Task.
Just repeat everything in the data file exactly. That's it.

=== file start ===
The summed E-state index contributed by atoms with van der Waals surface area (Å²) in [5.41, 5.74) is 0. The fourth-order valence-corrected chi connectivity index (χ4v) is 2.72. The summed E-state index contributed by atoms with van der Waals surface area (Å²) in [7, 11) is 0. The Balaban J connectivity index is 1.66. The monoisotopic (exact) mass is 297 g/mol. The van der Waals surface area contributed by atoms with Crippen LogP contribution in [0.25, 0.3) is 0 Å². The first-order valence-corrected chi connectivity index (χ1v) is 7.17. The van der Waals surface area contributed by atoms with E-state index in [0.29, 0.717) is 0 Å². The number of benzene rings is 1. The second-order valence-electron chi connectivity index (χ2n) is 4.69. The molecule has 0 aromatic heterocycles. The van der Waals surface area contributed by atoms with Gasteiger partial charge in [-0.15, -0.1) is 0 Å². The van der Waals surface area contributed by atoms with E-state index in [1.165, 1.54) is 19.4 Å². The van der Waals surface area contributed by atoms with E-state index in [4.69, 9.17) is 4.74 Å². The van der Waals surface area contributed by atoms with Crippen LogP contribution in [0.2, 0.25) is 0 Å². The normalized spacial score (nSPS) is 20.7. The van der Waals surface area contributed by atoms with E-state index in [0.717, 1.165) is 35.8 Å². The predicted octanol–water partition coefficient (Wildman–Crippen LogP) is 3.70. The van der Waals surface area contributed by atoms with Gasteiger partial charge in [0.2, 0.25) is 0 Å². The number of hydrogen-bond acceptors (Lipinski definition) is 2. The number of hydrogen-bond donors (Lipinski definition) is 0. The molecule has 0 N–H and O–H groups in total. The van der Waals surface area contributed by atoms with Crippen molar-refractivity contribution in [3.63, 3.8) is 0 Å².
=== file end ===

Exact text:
The summed E-state index contributed by atoms with van der Waals surface area (Å²) in [5.41, 5.74) is 0. The fourth-order valence-corrected chi connectivity index (χ4v) is 2.72. The summed E-state index contributed by atoms with van der Waals surface area (Å²) in [7, 11) is 0. The Balaban J connectivity index is 1.66. The monoisotopic (exact) mass is 297 g/mol. The van der Waals surface area contributed by atoms with Crippen LogP contribution in [0.25, 0.3) is 0 Å². The first-order valence-corrected chi connectivity index (χ1v) is 7.17. The van der Waals surface area contributed by atoms with E-state index in [0.29, 0.717) is 0 Å². The number of benzene rings is 1. The second-order valence-electron chi connectivity index (χ2n) is 4.69. The molecule has 0 aromatic heterocycles. The van der Waals surface area contributed by atoms with Gasteiger partial charge in [-0.15, -0.1) is 0 Å². The van der Waals surface area contributed by atoms with E-state index in [1.165, 1.54) is 19.4 Å². The van der Waals surface area contributed by atoms with E-state index in [4.69, 9.17) is 4.74 Å². The van der Waals surface area contributed by atoms with Crippen LogP contribution in [0.2, 0.25) is 0 Å². The normalized spacial score (nSPS) is 20.7. The van der Waals surface area contributed by atoms with E-state index in [0.717, 1.165) is 35.8 Å². The predicted octanol–water partition coefficient (Wildman–Crippen LogP) is 3.70. The van der Waals surface area contributed by atoms with Gasteiger partial charge in [0.2, 0.25) is 0 Å². The number of hydrogen-bond acceptors (Lipinski definition) is 2. The number of hydrogen-bond donors (Lipinski definition) is 0. The molecule has 0 N–H and O–H groups in total. The van der Waals surface area contributed by atoms with Crippen molar-refractivity contribution in [3.63, 3.8) is 0 Å².